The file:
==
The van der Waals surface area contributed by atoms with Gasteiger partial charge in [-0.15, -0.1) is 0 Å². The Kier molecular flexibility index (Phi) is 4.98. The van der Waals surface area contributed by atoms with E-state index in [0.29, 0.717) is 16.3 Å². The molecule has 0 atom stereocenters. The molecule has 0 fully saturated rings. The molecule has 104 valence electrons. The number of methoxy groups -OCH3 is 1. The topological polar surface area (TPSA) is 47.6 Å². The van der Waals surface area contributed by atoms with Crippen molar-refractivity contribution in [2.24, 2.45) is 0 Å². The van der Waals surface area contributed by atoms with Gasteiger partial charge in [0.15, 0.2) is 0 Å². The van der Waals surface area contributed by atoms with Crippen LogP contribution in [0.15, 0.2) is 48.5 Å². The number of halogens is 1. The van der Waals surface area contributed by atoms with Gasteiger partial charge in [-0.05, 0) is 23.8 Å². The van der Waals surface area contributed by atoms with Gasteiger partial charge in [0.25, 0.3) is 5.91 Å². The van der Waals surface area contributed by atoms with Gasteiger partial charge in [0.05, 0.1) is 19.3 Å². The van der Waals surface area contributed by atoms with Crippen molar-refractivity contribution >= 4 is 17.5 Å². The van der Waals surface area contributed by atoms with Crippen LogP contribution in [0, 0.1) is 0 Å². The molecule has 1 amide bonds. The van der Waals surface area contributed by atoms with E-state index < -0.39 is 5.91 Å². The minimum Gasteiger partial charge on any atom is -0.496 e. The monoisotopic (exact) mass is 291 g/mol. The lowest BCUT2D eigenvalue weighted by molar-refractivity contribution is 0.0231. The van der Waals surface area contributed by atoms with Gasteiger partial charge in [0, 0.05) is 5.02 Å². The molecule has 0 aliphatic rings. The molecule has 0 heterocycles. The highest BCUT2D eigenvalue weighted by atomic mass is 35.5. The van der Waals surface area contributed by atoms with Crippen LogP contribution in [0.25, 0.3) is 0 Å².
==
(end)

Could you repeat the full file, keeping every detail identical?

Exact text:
The van der Waals surface area contributed by atoms with Gasteiger partial charge in [-0.15, -0.1) is 0 Å². The Kier molecular flexibility index (Phi) is 4.98. The van der Waals surface area contributed by atoms with E-state index in [0.29, 0.717) is 16.3 Å². The molecule has 0 atom stereocenters. The molecule has 0 fully saturated rings. The molecule has 104 valence electrons. The number of methoxy groups -OCH3 is 1. The topological polar surface area (TPSA) is 47.6 Å². The van der Waals surface area contributed by atoms with Crippen molar-refractivity contribution in [2.24, 2.45) is 0 Å². The van der Waals surface area contributed by atoms with Gasteiger partial charge in [0.15, 0.2) is 0 Å². The van der Waals surface area contributed by atoms with Crippen LogP contribution in [0.15, 0.2) is 48.5 Å². The number of halogens is 1. The van der Waals surface area contributed by atoms with Gasteiger partial charge in [-0.05, 0) is 23.8 Å². The van der Waals surface area contributed by atoms with Gasteiger partial charge in [0.25, 0.3) is 5.91 Å². The van der Waals surface area contributed by atoms with Gasteiger partial charge in [0.05, 0.1) is 19.3 Å². The van der Waals surface area contributed by atoms with Crippen molar-refractivity contribution >= 4 is 17.5 Å². The van der Waals surface area contributed by atoms with Crippen LogP contribution in [0, 0.1) is 0 Å². The molecule has 1 amide bonds. The van der Waals surface area contributed by atoms with E-state index < -0.39 is 5.91 Å². The minimum Gasteiger partial charge on any atom is -0.496 e. The monoisotopic (exact) mass is 291 g/mol. The lowest BCUT2D eigenvalue weighted by molar-refractivity contribution is 0.0231. The van der Waals surface area contributed by atoms with Gasteiger partial charge in [0, 0.05) is 5.02 Å². The molecule has 0 aliphatic rings. The molecule has 0 heterocycles. The highest BCUT2D eigenvalue weighted by atomic mass is 35.5. The van der Waals surface area contributed by atoms with Crippen LogP contribution in [0.25, 0.3) is 0 Å².